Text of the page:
Research from Statista suggests that prior to the coronavirus pandemic, 17% of employees in the U.S. worked remotely five or more days per week. As a response to COVID-19, that number increased to 44%. Two things have become increasingly clear: A significant number of jobs can be performed remotely, and teams don’t have to be in an office together to be successful.

Now that so many businesses have experienced this firsthand, there is a unique opportunity to create a contingent workforce — remote or not — to fill immediate needs. This is true even if the demands are only temporary.


Tapping into a contingent workforce

As new COVID-19 strains spread and vaccine distribution continues slowly, hiring contingent workers will continue to be an excellent way to help businesses navigate the ongoing uncertainty created by the pandemic. These contingent workers can be brought in to lend their experience for a specified duration or project, allowing their employers to avoid the significant financial burden and time commitment associated with onboarding full-time employees. A contingent workforce also enables organizations to access a global talent pool to find the right people for the job, whether they’re in San Francisco or Shanghai.

Contingent workers won’t necessarily replace your core team of full-time employees, but they’re an excellent way to address urgent needs quickly. To start augmenting your existing personnel with a contingent workforce, follow these three steps:

1. Determine which teams can be augmented

The pandemic has made very clear the sheer number of jobs that can be performed remotely, but some departments will benefit more from a dispersed contingent workforce than others. One of the benefits of hiring contingent workers is that these teams can expand and contract as needed, allowing you to increase capacity during periods of high demand. Do you need a new group of salespeople to bring a product to market? Start by asking this question: Do we need these workers permanently or during a specific duration of time? Identifying which positions can and will benefit from having contingent workers is the foundation of your program.

2. Identify a program manager to lead your contingent workforce

Program managers will serve as the main point of contact and oversee the day-to-day support of contingent groups. If you rely heavily on a contingent workforce program, you might need a program manager for each department, but a typical organization has one who oversees all of them. This individual will lead in all aspects of contingent workforce management; they support supervisors, communicate with leadership, work closely with your direct-source recruitment team, partner strategically with HR, and help oversee a training program designed to make the onboarding process quick and effective.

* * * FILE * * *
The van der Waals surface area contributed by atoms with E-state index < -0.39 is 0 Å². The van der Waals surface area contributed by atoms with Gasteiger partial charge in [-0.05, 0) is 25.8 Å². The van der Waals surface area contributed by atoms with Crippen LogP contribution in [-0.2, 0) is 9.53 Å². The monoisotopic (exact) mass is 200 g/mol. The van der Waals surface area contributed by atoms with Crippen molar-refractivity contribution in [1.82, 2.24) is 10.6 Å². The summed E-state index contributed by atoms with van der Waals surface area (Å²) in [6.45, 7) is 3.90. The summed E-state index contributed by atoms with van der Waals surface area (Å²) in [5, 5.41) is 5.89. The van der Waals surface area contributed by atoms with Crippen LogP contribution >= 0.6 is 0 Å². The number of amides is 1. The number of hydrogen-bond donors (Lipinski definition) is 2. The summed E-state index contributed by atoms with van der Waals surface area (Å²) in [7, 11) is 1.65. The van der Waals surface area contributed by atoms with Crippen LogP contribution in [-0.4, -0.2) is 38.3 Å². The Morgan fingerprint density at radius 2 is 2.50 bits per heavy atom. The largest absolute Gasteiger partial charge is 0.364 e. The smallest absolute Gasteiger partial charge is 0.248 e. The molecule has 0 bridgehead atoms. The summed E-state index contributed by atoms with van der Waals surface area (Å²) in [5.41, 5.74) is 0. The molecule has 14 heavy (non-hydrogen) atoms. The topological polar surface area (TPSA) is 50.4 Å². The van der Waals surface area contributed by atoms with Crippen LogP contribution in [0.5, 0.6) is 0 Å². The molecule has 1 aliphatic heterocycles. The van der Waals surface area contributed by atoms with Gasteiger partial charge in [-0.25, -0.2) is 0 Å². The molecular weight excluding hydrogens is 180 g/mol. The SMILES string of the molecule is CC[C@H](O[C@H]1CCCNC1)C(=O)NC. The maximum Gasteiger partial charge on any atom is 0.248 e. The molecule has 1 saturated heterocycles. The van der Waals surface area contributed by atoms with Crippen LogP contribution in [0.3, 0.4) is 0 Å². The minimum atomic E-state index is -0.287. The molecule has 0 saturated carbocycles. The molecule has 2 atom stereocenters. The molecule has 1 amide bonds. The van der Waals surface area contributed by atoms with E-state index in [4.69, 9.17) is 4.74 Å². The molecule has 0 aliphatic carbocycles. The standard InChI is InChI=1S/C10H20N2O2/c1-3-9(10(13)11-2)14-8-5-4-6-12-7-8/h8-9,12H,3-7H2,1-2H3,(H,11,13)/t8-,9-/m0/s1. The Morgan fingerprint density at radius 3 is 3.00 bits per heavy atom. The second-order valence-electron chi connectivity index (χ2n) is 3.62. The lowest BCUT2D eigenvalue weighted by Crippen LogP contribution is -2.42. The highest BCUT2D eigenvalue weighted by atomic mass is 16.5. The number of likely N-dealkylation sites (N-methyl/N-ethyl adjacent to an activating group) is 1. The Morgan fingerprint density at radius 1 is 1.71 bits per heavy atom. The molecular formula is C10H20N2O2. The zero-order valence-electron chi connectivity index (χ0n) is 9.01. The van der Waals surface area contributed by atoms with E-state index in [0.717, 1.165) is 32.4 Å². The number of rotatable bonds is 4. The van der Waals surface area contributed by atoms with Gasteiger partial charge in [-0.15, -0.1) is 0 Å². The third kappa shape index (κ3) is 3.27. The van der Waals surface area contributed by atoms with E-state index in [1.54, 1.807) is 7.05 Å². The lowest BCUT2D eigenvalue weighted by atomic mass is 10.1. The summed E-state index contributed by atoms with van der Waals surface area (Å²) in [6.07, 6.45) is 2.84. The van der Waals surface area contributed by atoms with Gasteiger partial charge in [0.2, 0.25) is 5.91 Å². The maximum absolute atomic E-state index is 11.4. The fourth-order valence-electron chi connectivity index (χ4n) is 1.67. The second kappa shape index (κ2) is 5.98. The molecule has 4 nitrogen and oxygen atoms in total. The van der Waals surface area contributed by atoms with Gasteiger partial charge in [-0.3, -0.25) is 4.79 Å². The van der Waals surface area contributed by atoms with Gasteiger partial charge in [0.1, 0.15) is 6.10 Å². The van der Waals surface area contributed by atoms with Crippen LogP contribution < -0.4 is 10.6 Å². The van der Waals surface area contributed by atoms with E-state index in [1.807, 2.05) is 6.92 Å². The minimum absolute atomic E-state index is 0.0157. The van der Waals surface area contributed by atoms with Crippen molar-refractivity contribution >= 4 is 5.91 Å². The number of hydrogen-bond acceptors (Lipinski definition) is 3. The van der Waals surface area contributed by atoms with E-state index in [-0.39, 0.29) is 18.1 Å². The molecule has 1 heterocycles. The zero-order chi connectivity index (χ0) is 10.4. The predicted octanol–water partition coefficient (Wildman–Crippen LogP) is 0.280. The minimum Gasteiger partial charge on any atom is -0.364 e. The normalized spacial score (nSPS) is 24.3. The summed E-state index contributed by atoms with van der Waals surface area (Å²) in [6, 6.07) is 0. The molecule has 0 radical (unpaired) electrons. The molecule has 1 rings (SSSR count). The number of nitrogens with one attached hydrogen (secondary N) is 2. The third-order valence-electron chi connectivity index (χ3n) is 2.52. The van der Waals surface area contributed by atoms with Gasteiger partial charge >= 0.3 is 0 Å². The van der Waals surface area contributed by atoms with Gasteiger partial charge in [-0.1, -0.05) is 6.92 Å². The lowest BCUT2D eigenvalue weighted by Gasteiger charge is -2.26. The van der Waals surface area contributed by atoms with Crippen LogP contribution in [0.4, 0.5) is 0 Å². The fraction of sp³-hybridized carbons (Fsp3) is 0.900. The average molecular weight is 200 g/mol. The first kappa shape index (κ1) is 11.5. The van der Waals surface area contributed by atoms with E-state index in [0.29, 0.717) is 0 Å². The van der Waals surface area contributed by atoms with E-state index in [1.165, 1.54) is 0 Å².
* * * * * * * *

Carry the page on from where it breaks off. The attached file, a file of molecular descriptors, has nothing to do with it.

3. Create recruiting practices that engage contingent workers on a contract basis

Once you’ve defined the ranks that can be filled using contingent workers and the individual(s) who will lead these teams, it’s time to start recruiting. Your team of recruiters that handles direct sourcing will be the best resource when it comes to finding the right talent to meet your company’s immediate needs. It’s important that your direct-sourcing team understands how to qualify a contingent worker for your program as well. Provide insights into what technology the worker will use. At the same time, draft up experiential questions regarding the candidate’s ability to work autonomously and on a team. All in all, these in-house direct-sourcing recruiters are the best people to locate the necessary talent to fit your company’s initiatives and culture.

Companies around the world have handled so much in the last year, but many leaders have been pleasantly surprised at the effectiveness of utilizing contingent workers — whether they’re remote or in person — to navigate uncertain times. As we continue to battle this pandemic worldwide, leaning on a contingent workforce is one of the best ways to meet the immediate needs of your company and keep the wheels of business turning.


To learn more about how a contingent workforce can help augment your current team, download the IES whitepaper “Your Guide to Optimizing a Contingent Workforce Program.”


Written By: Antonio Barraza, Business Development Representative

Antonio Barraza is a business development representative and contingent workforce expert at Innovative Employee Solutions (IES), a leading global Employer of Record in more than 150 countries that specializes in contingent workforce solutions such as outsourced payrolling, independent contractor compliance, and contractor management services. Founded in 1974, IES has grown into one of San Diego’s largest women-owned businesses and has been named one of the city’s “Best Places to Work” for 10 years in a row.

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